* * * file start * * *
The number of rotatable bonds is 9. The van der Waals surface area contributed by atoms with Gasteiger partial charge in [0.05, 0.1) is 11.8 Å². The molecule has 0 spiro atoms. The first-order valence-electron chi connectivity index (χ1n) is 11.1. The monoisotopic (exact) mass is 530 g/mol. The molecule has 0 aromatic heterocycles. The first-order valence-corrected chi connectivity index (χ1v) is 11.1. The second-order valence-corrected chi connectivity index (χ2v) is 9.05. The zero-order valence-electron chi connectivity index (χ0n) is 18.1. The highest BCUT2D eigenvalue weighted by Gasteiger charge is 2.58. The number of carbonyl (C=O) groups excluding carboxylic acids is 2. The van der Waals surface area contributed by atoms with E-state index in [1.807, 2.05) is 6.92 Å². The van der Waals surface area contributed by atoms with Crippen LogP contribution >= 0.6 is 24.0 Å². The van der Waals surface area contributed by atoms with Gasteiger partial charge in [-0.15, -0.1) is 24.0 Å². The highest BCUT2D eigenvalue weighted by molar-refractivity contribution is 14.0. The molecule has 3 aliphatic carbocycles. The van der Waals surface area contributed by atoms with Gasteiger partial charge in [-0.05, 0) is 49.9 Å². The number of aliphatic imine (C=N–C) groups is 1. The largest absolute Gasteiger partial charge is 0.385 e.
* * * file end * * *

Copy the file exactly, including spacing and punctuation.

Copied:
The number of rotatable bonds is 9. The van der Waals surface area contributed by atoms with Gasteiger partial charge in [0.05, 0.1) is 11.8 Å². The molecule has 0 spiro atoms. The first-order valence-electron chi connectivity index (χ1n) is 11.1. The monoisotopic (exact) mass is 530 g/mol. The molecule has 0 aromatic heterocycles. The first-order valence-corrected chi connectivity index (χ1v) is 11.1. The second-order valence-corrected chi connectivity index (χ2v) is 9.05. The zero-order valence-electron chi connectivity index (χ0n) is 18.1. The highest BCUT2D eigenvalue weighted by Gasteiger charge is 2.58. The number of carbonyl (C=O) groups excluding carboxylic acids is 2. The van der Waals surface area contributed by atoms with E-state index in [1.807, 2.05) is 6.92 Å². The van der Waals surface area contributed by atoms with Crippen LogP contribution >= 0.6 is 24.0 Å². The van der Waals surface area contributed by atoms with Gasteiger partial charge in [-0.15, -0.1) is 24.0 Å². The highest BCUT2D eigenvalue weighted by molar-refractivity contribution is 14.0. The molecule has 3 aliphatic carbocycles. The van der Waals surface area contributed by atoms with Gasteiger partial charge in [-0.05, 0) is 49.9 Å². The number of aliphatic imine (C=N–C) groups is 1. The largest absolute Gasteiger partial charge is 0.385 e.